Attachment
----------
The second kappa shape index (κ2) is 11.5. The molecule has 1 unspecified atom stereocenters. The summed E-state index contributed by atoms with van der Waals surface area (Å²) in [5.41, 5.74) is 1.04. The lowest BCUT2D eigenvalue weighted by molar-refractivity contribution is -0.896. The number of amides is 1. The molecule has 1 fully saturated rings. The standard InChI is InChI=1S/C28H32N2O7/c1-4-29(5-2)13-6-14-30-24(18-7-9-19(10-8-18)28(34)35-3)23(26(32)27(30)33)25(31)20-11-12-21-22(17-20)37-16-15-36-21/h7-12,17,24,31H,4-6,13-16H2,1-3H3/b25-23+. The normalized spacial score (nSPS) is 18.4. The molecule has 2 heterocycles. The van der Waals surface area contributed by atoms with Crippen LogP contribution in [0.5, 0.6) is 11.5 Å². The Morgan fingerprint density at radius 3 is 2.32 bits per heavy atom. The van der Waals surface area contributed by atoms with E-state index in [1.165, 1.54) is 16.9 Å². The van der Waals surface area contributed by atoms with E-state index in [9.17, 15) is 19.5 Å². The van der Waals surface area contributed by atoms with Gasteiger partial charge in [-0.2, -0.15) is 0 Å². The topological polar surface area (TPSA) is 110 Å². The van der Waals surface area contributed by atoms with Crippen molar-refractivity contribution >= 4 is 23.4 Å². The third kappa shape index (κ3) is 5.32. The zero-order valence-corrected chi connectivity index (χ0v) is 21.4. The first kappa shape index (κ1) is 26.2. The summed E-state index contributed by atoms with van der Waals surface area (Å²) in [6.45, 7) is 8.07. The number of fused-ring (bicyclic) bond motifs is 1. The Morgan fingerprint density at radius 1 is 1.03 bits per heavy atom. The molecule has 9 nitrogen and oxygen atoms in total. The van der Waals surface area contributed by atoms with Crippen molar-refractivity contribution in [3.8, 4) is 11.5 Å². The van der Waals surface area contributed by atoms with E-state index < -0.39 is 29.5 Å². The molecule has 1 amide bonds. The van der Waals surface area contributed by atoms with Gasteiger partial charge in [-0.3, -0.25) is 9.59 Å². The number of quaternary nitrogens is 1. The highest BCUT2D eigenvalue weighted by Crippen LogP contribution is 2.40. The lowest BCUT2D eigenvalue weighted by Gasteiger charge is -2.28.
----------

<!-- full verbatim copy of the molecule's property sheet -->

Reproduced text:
The second kappa shape index (κ2) is 11.5. The molecule has 1 unspecified atom stereocenters. The summed E-state index contributed by atoms with van der Waals surface area (Å²) in [5.41, 5.74) is 1.04. The lowest BCUT2D eigenvalue weighted by molar-refractivity contribution is -0.896. The number of amides is 1. The molecule has 1 fully saturated rings. The standard InChI is InChI=1S/C28H32N2O7/c1-4-29(5-2)13-6-14-30-24(18-7-9-19(10-8-18)28(34)35-3)23(26(32)27(30)33)25(31)20-11-12-21-22(17-20)37-16-15-36-21/h7-12,17,24,31H,4-6,13-16H2,1-3H3/b25-23+. The normalized spacial score (nSPS) is 18.4. The molecule has 2 heterocycles. The van der Waals surface area contributed by atoms with Crippen LogP contribution in [0.5, 0.6) is 11.5 Å². The Morgan fingerprint density at radius 3 is 2.32 bits per heavy atom. The van der Waals surface area contributed by atoms with E-state index in [1.165, 1.54) is 16.9 Å². The van der Waals surface area contributed by atoms with E-state index in [9.17, 15) is 19.5 Å². The van der Waals surface area contributed by atoms with Gasteiger partial charge in [-0.2, -0.15) is 0 Å². The topological polar surface area (TPSA) is 110 Å². The van der Waals surface area contributed by atoms with Crippen molar-refractivity contribution >= 4 is 23.4 Å². The third kappa shape index (κ3) is 5.32. The zero-order valence-corrected chi connectivity index (χ0v) is 21.4. The first kappa shape index (κ1) is 26.2. The summed E-state index contributed by atoms with van der Waals surface area (Å²) in [6.45, 7) is 8.07. The number of fused-ring (bicyclic) bond motifs is 1. The Morgan fingerprint density at radius 1 is 1.03 bits per heavy atom. The molecule has 9 nitrogen and oxygen atoms in total. The van der Waals surface area contributed by atoms with Crippen molar-refractivity contribution in [3.8, 4) is 11.5 Å². The van der Waals surface area contributed by atoms with E-state index < -0.39 is 29.5 Å². The molecule has 1 amide bonds. The van der Waals surface area contributed by atoms with Gasteiger partial charge in [-0.3, -0.25) is 9.59 Å². The number of quaternary nitrogens is 1. The highest BCUT2D eigenvalue weighted by Crippen LogP contribution is 2.40. The lowest BCUT2D eigenvalue weighted by Gasteiger charge is -2.28.